Food fashions come and go with the decades, but one new style of cooking has persevered and is only getting bigger: molecular gastronomy. Molecular gastronomy is truly fascinating and completely unlike any other style of cooking, but while it might be amazing, it is also prohibitively expensive for the average foodie. Here at Dr. Foodle, we’re going to explore exactly what molecular gastronomy is, where it came from, and talk about some of the amazing dishes being created using this radically new approach to high-end cooking.
The term molecular gastronomy was coined by Oxford physicist Nicholas Kurti and the French INRA chemist Herve This during 1988. They noticed a huge disconnect between the culinary and scientific world. New equipment, techniques, and procedures were changing how chemists worked every day, but in the kitchen, people were using the same equipment, methods, and recipes for centuries. They decided to do something about it and incorporated gastronomy, the knowledge of food-based chemical reactions, and they used unconventional equipment that was more at home in a lab than a kitchen and started creating dishes that were completely new. By 1992, Kurti and This held the first International Workshop on Molecular and Physical Gastronomy, where scientists and chefs came together to completely re-envision how they created delicious dishes. Since then, molecular gastronomy has spread all over the world and these bizarre and interesting dishes have been served at high-end restaurants for decades.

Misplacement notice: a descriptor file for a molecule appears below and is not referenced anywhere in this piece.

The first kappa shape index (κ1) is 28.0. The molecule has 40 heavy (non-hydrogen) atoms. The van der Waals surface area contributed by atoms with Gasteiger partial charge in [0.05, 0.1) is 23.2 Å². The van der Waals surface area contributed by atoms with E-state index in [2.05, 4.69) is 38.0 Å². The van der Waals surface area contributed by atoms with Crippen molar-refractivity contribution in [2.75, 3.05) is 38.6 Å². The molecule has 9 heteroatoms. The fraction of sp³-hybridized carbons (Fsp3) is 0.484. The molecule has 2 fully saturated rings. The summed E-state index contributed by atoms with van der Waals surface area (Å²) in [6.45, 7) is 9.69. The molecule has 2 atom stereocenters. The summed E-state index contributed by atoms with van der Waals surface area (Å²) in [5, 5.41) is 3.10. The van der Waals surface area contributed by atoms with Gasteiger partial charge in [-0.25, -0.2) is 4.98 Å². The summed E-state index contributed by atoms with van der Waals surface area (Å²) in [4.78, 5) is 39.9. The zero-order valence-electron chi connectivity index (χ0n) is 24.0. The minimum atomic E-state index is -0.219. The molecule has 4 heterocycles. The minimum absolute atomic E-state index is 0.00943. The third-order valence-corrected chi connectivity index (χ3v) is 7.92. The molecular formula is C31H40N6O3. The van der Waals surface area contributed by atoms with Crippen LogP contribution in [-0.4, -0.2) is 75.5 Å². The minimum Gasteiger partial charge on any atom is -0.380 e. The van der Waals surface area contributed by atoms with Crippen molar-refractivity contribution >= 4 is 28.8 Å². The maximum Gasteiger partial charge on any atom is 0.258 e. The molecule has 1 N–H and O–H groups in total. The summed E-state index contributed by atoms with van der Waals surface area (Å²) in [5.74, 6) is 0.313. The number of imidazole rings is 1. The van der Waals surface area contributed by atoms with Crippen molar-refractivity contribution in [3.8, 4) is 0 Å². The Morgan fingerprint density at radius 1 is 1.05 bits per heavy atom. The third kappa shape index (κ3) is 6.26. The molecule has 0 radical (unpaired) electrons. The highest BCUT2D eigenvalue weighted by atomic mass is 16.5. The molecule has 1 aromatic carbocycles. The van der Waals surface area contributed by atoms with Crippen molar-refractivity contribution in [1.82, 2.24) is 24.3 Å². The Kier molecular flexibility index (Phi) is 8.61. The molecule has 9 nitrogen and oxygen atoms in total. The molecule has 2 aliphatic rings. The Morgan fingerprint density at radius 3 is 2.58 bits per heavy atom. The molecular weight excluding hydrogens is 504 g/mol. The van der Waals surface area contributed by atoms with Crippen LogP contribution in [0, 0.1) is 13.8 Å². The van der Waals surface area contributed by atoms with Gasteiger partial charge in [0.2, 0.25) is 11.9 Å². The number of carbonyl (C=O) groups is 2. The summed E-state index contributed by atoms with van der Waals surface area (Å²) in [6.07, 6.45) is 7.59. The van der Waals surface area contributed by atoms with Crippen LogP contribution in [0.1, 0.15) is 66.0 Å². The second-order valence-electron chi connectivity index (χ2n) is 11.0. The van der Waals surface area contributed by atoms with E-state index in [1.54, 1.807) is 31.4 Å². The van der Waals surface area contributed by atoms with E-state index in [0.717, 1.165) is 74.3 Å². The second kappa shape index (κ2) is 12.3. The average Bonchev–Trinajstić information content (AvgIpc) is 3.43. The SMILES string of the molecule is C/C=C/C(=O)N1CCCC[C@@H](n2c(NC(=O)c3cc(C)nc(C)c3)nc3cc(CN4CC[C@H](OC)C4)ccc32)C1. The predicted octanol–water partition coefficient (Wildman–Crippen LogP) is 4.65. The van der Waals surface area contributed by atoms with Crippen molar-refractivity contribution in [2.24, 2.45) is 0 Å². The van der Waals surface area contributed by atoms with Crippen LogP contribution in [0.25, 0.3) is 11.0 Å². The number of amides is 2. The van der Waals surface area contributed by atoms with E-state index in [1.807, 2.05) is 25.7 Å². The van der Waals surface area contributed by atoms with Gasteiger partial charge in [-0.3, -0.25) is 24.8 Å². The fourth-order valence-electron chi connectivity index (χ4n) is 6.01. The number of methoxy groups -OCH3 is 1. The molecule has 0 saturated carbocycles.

Molecular gastronomy uses scientific methods and tools to completely transform food into unusual creations that are full of intense flavors. El Bulli, a 3-star Michelin star restaurant that was located in Roses, Spain, was one of the most forward thinking molecular gastronomy restaurants in recent years. The chef at El Bulli, Ferran Adria, made some truly interesting dishes that were completely unique. There were bright orange, round, translucent beads that looked exactly like caviar, but were actually made from melons. A popular dessert looked like bright pink coral from the bottom of the sea, but was actually made from chocolate and raspberries. They even had a dish that looked like a metallic spring and was served in a jewelry box, but when placed on the tongue, it dissolved into olive oil. The tools to create some of these dishes are very different than what the average chef would be familiar with. Hot infusion siphons, handheld aromatizers, and butane burners replace more conventional culinary tools, and the recipes are more like chemistry instructions than traditional recipes.
These tools are used to create a truly memorable dining experience, but an experience that is out of the price range of the average foodie. Even successful restaurants find it next to impossible to not hemorrhage money to run one of these restaurants, and even with extraordinarily high-prices and packed dining rooms, currently, molecular gastronomy restaurants are not a sound business investment. While getting frozen spheres of cocktails or translucent pasta might be a fun novelty, the price on these dishes needs to come down before the whole world can truly embrace the marvel of molecular gastronomy.